Such heavy forces needed for disengagement may give the assistant great difficulty and sometimes tear off an important and inaccessible vascular pedicle such as an awkward mesoappendlx. When surgeons come across a stiff instrument of this type, they may find it more effective than simple comment to communicate to the instrument curator the force necessary to work a particular instrument.
More important, an occasional but regular cheek in this way on forceps making up a laparotomy set will weed out defective equipment before it is presented to the surgeon d during an operation, and a certain amount of bloodshed or adverse comment may be avoided. This aspect of instrument quality should also be taken into account d during the purchase of artery forceps.
Force necessary to lock needleholders
With a good quality Hegar needleholder, the force necessary to close the first, second and third notches may be 2.6 kg, 3.2 kg and 3.8 kg respectively. With a merely average quality Matthews needleholder, the force necessary for closure may be over 9 lb, (4 kg), incompatible with good suturing, even though closure is effected by the mechanically better‑placed thenar eminence.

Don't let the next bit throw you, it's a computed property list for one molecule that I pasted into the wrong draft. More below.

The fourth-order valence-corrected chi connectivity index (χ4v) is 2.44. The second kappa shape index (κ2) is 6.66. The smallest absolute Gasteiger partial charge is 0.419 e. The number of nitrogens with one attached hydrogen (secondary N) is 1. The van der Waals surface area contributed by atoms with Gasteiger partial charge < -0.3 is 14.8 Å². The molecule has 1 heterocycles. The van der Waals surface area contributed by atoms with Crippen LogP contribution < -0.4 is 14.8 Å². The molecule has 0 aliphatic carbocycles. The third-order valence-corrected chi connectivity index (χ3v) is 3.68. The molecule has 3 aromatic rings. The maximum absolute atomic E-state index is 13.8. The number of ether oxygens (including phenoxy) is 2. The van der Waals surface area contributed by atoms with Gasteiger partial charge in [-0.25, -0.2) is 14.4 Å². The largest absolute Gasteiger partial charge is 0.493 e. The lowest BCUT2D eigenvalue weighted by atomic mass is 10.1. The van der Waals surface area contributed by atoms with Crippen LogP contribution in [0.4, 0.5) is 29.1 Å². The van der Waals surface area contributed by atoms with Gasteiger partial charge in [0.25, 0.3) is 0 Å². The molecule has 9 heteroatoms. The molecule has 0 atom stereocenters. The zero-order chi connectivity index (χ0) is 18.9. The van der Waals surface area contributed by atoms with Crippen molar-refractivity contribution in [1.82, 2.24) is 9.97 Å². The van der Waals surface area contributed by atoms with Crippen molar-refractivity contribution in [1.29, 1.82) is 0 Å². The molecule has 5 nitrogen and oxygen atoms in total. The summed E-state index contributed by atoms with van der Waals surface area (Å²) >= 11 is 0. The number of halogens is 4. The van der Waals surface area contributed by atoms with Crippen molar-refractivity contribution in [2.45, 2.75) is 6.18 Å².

A personally designed needleholder, based on analysts of the “internal precision grip" of the hand (Patkin, 1969) does away with the need for a locking mechanism. The strength of grip necessary to stop a needle twisting about depends on tissue resistance (tissue nature and needle point), needle shaft design, jaw Inserts (such as copper or tungsten carbide), and mechanical advantage (low with Gillies' needleholder).
The discrepancies in locking force for these expensive instruments are even wider. Four new needleholders were assessed at a recent weekend workshop in microsurgery held at the Royal Alexandra Hospital for Children, Camperdown. The force necessary for engagement of the ratchet varied from 150 gm with a Catford pattern, to over 1200 gm with one example of a Castroviejo needleholder. The force in the latter case seems excessive when only 50 gm may be necessary for piercing a 2 mm artery with a 5/0 atraumatic suture, and little extra force is needed to tear the tissue, which may occur as the needleholder is being unlocked If the operator's posture is a difficult one.